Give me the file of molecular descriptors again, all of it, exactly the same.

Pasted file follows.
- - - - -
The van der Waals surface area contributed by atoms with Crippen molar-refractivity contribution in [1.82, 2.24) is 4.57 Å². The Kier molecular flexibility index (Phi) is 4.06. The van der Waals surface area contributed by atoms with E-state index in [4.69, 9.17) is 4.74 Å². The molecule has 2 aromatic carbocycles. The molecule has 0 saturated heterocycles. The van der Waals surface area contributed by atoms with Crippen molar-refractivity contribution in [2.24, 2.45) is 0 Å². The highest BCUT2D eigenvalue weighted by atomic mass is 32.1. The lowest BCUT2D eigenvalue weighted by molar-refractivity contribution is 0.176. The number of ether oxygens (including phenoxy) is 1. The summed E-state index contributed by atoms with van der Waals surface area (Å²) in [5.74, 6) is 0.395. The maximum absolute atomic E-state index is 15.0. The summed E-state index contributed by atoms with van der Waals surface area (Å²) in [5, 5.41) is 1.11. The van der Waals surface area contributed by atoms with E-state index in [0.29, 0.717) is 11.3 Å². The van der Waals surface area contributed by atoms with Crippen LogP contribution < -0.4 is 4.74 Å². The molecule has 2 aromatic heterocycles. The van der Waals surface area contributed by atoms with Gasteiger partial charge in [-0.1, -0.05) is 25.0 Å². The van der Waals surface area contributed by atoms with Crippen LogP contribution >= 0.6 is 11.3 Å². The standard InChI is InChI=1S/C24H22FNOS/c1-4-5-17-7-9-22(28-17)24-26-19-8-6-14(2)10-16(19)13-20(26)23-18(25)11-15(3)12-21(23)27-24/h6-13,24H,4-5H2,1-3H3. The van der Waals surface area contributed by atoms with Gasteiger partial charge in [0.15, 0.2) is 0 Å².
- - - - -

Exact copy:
The van der Waals surface area contributed by atoms with Crippen molar-refractivity contribution in [1.82, 2.24) is 4.57 Å². The Kier molecular flexibility index (Phi) is 4.06. The van der Waals surface area contributed by atoms with E-state index in [4.69, 9.17) is 4.74 Å². The molecule has 2 aromatic carbocycles. The molecule has 0 saturated heterocycles. The van der Waals surface area contributed by atoms with Crippen molar-refractivity contribution in [2.24, 2.45) is 0 Å². The highest BCUT2D eigenvalue weighted by atomic mass is 32.1. The lowest BCUT2D eigenvalue weighted by molar-refractivity contribution is 0.176. The number of ether oxygens (including phenoxy) is 1. The summed E-state index contributed by atoms with van der Waals surface area (Å²) in [5.74, 6) is 0.395. The maximum absolute atomic E-state index is 15.0. The summed E-state index contributed by atoms with van der Waals surface area (Å²) in [5, 5.41) is 1.11. The van der Waals surface area contributed by atoms with E-state index in [0.29, 0.717) is 11.3 Å². The van der Waals surface area contributed by atoms with Crippen LogP contribution < -0.4 is 4.74 Å². The molecule has 2 aromatic heterocycles. The van der Waals surface area contributed by atoms with Gasteiger partial charge in [-0.1, -0.05) is 25.0 Å². The van der Waals surface area contributed by atoms with Crippen LogP contribution >= 0.6 is 11.3 Å². The standard InChI is InChI=1S/C24H22FNOS/c1-4-5-17-7-9-22(28-17)24-26-19-8-6-14(2)10-16(19)13-20(26)23-18(25)11-15(3)12-21(23)27-24/h6-13,24H,4-5H2,1-3H3. The van der Waals surface area contributed by atoms with Gasteiger partial charge in [0.15, 0.2) is 0 Å².